Tuesday, October 28, 2008

Homemade Soap: The Truth about Lye

At Joybilee Farm we've been making handmade soap since 1982. We specialize in milk soap because of its moisturizing and skin nourishing benefits.

We often receive inquiries about the chemicals that we use in our hand made goat's milk soap. There are a lot of misconceptions about what makes soap mild and moisturizing, as well as the role of sodium hydroxide (lye) and other chemical sounding things -- in soap making.

Only ingredients actually present in the finished soap need to be listed as ingredients on the label. So with most homemade soap, you won't find any "lye" or "sodium hydroxide" on the ingredient list. That's because properly made soap doesn't contain lye.

However, all soap – 100% -- must use sodium or potassium hydroxide in order to transform the fats and oils into soap. Soap is made by a chemical reaction called saponification, through the reaction of lye with fats and oils. Once the saponification is complete and the aging process has been fulfilled – 4 to 6 weeks in our case – there is no sodium hydroxide left in the soap. It has all been transformed into natural soap.

The goat’s milk that we use superfats our soap so that it is moisturizing as well as cleansing. Our soaps also contain all the naturally occurring glycerin, which protects your skin from drying out.

Our most mild soap is our Milk and Honey soap which contains no essential oils. This is the one we recommend for infants and those with sensitive skin. It is more mild than commercial detergent – which denatures DNA and cause your cells to collapse.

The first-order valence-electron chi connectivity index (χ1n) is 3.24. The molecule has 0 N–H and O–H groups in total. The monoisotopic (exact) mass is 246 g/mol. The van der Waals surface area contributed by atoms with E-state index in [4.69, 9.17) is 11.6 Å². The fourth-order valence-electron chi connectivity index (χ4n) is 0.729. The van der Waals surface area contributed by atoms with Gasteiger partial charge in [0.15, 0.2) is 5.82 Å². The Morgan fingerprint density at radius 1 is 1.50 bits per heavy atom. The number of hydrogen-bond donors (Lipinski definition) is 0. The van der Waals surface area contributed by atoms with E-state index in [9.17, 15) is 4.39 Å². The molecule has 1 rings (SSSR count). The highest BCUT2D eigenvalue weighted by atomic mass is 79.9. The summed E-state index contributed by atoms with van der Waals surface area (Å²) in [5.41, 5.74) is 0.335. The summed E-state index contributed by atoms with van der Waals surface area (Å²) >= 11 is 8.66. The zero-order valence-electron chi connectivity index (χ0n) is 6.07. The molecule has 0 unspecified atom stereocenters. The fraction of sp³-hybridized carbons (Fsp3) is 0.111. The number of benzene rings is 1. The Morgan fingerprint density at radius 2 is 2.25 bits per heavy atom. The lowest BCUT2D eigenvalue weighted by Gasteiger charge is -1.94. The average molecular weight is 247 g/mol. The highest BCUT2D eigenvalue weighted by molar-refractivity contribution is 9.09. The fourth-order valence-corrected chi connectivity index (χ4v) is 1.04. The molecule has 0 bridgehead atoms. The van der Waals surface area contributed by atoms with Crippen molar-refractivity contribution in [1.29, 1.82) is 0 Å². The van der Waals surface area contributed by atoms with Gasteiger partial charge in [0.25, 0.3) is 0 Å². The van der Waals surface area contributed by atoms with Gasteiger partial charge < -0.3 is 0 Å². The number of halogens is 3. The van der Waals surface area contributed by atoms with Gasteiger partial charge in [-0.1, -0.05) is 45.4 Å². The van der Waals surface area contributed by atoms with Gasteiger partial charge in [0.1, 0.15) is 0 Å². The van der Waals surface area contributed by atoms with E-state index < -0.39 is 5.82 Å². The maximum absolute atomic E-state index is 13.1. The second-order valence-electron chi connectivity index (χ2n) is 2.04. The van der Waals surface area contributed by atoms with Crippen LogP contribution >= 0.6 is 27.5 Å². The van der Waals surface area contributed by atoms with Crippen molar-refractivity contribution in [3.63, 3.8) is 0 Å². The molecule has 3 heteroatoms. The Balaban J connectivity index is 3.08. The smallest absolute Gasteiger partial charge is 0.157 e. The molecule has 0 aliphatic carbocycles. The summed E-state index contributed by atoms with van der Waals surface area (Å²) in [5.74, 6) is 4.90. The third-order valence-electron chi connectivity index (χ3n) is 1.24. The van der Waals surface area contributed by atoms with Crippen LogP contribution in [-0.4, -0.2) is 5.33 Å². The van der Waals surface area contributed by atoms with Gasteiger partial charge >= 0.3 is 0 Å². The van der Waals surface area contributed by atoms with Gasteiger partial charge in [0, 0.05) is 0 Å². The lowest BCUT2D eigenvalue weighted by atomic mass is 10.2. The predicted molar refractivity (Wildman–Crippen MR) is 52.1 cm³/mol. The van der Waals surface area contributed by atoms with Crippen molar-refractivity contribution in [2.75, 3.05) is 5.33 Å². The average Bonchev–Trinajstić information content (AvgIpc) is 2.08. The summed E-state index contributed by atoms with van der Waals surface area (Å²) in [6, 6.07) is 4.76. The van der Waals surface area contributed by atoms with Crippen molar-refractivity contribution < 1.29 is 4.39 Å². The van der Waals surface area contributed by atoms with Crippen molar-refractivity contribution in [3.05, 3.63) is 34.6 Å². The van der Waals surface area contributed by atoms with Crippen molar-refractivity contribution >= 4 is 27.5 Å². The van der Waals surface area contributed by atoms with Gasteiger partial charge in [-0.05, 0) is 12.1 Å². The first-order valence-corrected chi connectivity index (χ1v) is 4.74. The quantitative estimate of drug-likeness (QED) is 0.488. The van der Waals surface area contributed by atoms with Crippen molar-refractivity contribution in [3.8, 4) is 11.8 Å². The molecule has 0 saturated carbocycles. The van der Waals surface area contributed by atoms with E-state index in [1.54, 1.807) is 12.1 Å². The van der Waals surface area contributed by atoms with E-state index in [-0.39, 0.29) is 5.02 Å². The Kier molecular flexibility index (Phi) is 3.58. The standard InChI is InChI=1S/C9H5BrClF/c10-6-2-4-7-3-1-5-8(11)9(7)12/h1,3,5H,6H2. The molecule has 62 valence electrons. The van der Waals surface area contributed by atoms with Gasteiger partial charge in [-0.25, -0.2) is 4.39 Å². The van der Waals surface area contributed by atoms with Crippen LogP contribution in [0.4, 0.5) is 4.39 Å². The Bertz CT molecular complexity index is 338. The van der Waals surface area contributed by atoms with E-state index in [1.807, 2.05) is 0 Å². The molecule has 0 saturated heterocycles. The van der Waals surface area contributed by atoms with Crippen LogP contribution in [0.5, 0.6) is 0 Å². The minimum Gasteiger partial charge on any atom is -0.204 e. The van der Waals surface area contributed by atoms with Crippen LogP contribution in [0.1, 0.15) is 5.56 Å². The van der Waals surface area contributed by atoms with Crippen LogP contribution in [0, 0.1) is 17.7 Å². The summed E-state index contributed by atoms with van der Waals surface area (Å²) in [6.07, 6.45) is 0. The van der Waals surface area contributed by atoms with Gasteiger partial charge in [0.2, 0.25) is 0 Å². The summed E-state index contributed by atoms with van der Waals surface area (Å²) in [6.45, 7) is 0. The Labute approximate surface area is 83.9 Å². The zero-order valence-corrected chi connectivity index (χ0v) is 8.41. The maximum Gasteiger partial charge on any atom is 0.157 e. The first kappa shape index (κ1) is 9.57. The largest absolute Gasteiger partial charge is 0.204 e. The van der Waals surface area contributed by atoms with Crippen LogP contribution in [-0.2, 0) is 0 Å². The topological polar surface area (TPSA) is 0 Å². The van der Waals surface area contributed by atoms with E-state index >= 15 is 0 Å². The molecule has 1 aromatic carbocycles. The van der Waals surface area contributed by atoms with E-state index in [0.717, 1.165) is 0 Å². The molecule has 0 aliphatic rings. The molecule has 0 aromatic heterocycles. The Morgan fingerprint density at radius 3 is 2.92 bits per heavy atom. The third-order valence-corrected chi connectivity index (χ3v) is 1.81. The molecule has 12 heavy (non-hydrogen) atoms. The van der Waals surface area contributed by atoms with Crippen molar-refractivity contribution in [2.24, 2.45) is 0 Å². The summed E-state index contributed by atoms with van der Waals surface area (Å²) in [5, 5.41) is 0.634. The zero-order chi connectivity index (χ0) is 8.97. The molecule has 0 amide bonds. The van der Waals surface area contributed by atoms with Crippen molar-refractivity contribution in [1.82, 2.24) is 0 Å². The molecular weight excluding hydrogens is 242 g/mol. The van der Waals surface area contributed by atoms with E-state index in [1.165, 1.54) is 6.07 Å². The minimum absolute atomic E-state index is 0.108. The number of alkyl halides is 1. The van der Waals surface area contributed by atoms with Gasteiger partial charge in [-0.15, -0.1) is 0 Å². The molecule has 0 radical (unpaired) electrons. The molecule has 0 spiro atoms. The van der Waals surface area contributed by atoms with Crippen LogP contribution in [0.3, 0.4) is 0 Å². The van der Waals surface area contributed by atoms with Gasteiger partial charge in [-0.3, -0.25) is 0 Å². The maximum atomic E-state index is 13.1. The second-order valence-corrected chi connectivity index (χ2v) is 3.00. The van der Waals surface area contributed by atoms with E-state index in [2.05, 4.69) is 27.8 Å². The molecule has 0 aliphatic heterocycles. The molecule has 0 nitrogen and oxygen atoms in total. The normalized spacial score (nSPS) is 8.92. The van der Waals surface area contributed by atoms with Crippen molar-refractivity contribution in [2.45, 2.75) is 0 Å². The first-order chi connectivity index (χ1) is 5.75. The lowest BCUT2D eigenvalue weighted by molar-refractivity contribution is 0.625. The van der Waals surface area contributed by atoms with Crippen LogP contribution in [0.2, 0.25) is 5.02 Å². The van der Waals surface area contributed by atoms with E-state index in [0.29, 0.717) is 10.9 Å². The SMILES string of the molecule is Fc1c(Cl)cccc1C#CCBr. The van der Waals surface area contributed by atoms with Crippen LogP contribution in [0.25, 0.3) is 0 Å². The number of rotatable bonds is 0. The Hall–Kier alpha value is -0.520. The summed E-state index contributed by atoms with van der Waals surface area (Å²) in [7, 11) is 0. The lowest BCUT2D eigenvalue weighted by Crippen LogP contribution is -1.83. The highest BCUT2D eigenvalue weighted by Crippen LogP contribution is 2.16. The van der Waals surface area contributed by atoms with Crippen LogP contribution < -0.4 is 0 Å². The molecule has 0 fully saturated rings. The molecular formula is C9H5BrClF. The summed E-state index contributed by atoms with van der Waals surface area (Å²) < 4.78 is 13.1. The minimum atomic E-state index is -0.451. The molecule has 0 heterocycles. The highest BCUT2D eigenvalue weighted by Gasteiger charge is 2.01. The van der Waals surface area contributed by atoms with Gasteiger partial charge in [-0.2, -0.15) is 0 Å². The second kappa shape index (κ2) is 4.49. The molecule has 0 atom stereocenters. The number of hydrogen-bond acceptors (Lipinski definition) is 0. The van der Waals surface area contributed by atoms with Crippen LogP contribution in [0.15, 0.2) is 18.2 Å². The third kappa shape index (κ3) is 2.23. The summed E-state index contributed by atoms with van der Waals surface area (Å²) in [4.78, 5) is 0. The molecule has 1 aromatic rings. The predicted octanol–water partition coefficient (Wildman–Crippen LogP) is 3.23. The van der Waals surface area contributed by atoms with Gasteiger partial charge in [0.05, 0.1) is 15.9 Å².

There are two kinds of lye that may be used to make soap. Potassium hydroxide is used to make liquid soap and Sodium hydroxide is used to make solid soap – both are “lye”. Sodium hydroxide is the product of the electrolysis of salt (aka sodium chloride) and water (aka dihydrogen oxide – H2O) – the other product is bleach (aka chlorine). Potassium hydroxide comes from water and wood ashes. Most commercial “soap” sold in stores today is actually formed from detergents and has had all the natural glycerin removed – glycerin is more valuable than the bar of “soap”.

We do not use citric acid in our soap. When it is used its role is to neutralize the pH of the soap. It comes from citrus fruit. Natural soap has a pH of 8 or 9 which helps it to cleanse. When citric acid is used it brings the pH to a neutral 7. Our skin is naturally acidic, so our skin to some extent neutralizes the soap as we lather with it.

The choice of oils that are used to make the soap are what determines if a soap is mild or drying. Any soap that is heavy on coconut oil is a very drying soap. When you are shopping for soap for yourself, you would want to avoid a soap that lists coconut oil as the first ingredient. The coconut oil adds lathering, sudsing properties and the best homemade soap will contain some, but mild soap should have no more than 1/3 to ½ coconut oil. You should look for a soap that has a liquid oil as the first ingredient – olive oil, canola oil, caster oil, jojoba oil, hemp seed oil, flax seed oil, for example – there are many options. Then there will be at least one solid oil mentioned either coconut oil, palm oil, or tallow. These are added to increase lathering properties and to make the bar of soap last longer. A person with sensitive skin should read the ingredients and ensure that one of these oils are not the first ingredient on the bar. If it’s the second or third ingredient, the soap should be mild enough.

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